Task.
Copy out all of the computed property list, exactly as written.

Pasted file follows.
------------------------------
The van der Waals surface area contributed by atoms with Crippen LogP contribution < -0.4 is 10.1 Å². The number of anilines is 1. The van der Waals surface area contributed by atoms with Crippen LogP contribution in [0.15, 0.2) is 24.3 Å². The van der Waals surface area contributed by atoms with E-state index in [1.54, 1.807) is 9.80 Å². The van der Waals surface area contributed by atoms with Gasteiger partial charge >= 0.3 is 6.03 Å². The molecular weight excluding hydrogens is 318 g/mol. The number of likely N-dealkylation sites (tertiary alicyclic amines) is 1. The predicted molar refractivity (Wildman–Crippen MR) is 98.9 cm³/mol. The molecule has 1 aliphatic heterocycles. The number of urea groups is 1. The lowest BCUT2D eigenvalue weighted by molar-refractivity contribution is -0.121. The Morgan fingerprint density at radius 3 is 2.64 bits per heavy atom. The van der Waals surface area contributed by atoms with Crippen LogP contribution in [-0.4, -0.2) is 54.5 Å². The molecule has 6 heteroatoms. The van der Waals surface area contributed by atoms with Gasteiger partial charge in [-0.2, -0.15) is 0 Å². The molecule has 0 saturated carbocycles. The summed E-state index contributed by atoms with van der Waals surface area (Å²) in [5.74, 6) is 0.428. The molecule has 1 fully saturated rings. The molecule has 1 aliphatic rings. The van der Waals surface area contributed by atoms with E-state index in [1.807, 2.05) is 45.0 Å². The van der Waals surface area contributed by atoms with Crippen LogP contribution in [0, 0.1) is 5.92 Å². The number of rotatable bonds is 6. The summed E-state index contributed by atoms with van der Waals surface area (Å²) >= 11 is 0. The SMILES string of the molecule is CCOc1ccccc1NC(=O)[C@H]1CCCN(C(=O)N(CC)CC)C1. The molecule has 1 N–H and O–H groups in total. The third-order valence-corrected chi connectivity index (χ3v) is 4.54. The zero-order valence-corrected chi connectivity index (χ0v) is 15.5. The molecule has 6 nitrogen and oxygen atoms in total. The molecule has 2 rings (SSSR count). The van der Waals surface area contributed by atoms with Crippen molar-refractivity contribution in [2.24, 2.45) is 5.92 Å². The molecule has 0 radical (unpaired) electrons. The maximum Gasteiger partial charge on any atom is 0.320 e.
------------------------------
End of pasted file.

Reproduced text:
The van der Waals surface area contributed by atoms with Crippen LogP contribution < -0.4 is 10.1 Å². The number of anilines is 1. The van der Waals surface area contributed by atoms with Crippen LogP contribution in [0.15, 0.2) is 24.3 Å². The van der Waals surface area contributed by atoms with E-state index in [1.54, 1.807) is 9.80 Å². The van der Waals surface area contributed by atoms with Gasteiger partial charge >= 0.3 is 6.03 Å². The molecular weight excluding hydrogens is 318 g/mol. The number of likely N-dealkylation sites (tertiary alicyclic amines) is 1. The predicted molar refractivity (Wildman–Crippen MR) is 98.9 cm³/mol. The molecule has 1 aliphatic heterocycles. The number of urea groups is 1. The lowest BCUT2D eigenvalue weighted by molar-refractivity contribution is -0.121. The Morgan fingerprint density at radius 3 is 2.64 bits per heavy atom. The van der Waals surface area contributed by atoms with Crippen LogP contribution in [-0.4, -0.2) is 54.5 Å². The molecule has 6 heteroatoms. The van der Waals surface area contributed by atoms with Gasteiger partial charge in [-0.2, -0.15) is 0 Å². The molecule has 0 saturated carbocycles. The summed E-state index contributed by atoms with van der Waals surface area (Å²) in [5.74, 6) is 0.428. The molecule has 1 fully saturated rings. The molecule has 1 aliphatic rings. The van der Waals surface area contributed by atoms with E-state index in [1.807, 2.05) is 45.0 Å². The van der Waals surface area contributed by atoms with Crippen LogP contribution in [0, 0.1) is 5.92 Å². The number of rotatable bonds is 6. The summed E-state index contributed by atoms with van der Waals surface area (Å²) >= 11 is 0. The SMILES string of the molecule is CCOc1ccccc1NC(=O)[C@H]1CCCN(C(=O)N(CC)CC)C1. The molecule has 1 N–H and O–H groups in total. The third-order valence-corrected chi connectivity index (χ3v) is 4.54. The zero-order valence-corrected chi connectivity index (χ0v) is 15.5. The molecule has 6 nitrogen and oxygen atoms in total. The molecule has 2 rings (SSSR count). The van der Waals surface area contributed by atoms with Crippen molar-refractivity contribution in [2.24, 2.45) is 5.92 Å². The molecule has 0 radical (unpaired) electrons. The maximum Gasteiger partial charge on any atom is 0.320 e.